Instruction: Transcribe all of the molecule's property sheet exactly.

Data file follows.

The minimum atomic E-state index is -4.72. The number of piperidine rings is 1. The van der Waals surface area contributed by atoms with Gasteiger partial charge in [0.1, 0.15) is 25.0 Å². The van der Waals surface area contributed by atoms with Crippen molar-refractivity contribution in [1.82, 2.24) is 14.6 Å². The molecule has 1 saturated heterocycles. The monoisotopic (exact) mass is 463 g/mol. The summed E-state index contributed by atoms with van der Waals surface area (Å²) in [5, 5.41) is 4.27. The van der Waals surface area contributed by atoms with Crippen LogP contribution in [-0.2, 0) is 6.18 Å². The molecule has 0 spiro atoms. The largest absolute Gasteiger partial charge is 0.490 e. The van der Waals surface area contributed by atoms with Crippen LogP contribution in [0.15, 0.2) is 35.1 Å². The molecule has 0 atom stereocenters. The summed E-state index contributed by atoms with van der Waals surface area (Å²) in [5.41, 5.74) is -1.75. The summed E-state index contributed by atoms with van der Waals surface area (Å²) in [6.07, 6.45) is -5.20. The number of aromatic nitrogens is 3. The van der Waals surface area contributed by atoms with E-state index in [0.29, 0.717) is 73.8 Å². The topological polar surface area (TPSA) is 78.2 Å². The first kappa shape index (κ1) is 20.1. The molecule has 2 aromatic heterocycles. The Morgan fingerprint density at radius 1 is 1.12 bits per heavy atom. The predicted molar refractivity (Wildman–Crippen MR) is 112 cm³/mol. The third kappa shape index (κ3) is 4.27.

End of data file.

The minimum atomic E-state index is -4.72. The number of piperidine rings is 1. The van der Waals surface area contributed by atoms with Gasteiger partial charge in [0.1, 0.15) is 25.0 Å². The van der Waals surface area contributed by atoms with Crippen molar-refractivity contribution in [1.82, 2.24) is 14.6 Å². The molecule has 1 saturated heterocycles. The monoisotopic (exact) mass is 463 g/mol. The summed E-state index contributed by atoms with van der Waals surface area (Å²) in [5, 5.41) is 4.27. The van der Waals surface area contributed by atoms with Crippen LogP contribution in [-0.2, 0) is 6.18 Å². The molecule has 0 spiro atoms. The largest absolute Gasteiger partial charge is 0.490 e. The van der Waals surface area contributed by atoms with Crippen LogP contribution in [0.15, 0.2) is 35.1 Å². The molecule has 0 atom stereocenters. The summed E-state index contributed by atoms with van der Waals surface area (Å²) in [5.41, 5.74) is -1.75. The summed E-state index contributed by atoms with van der Waals surface area (Å²) in [6.07, 6.45) is -5.20. The number of aromatic nitrogens is 3. The van der Waals surface area contributed by atoms with E-state index in [0.29, 0.717) is 73.8 Å². The topological polar surface area (TPSA) is 78.2 Å². The first kappa shape index (κ1) is 20.1. The molecule has 2 aromatic heterocycles. The Morgan fingerprint density at radius 1 is 1.12 bits per heavy atom. The predicted molar refractivity (Wildman–Crippen MR) is 112 cm³/mol. The third kappa shape index (κ3) is 4.27.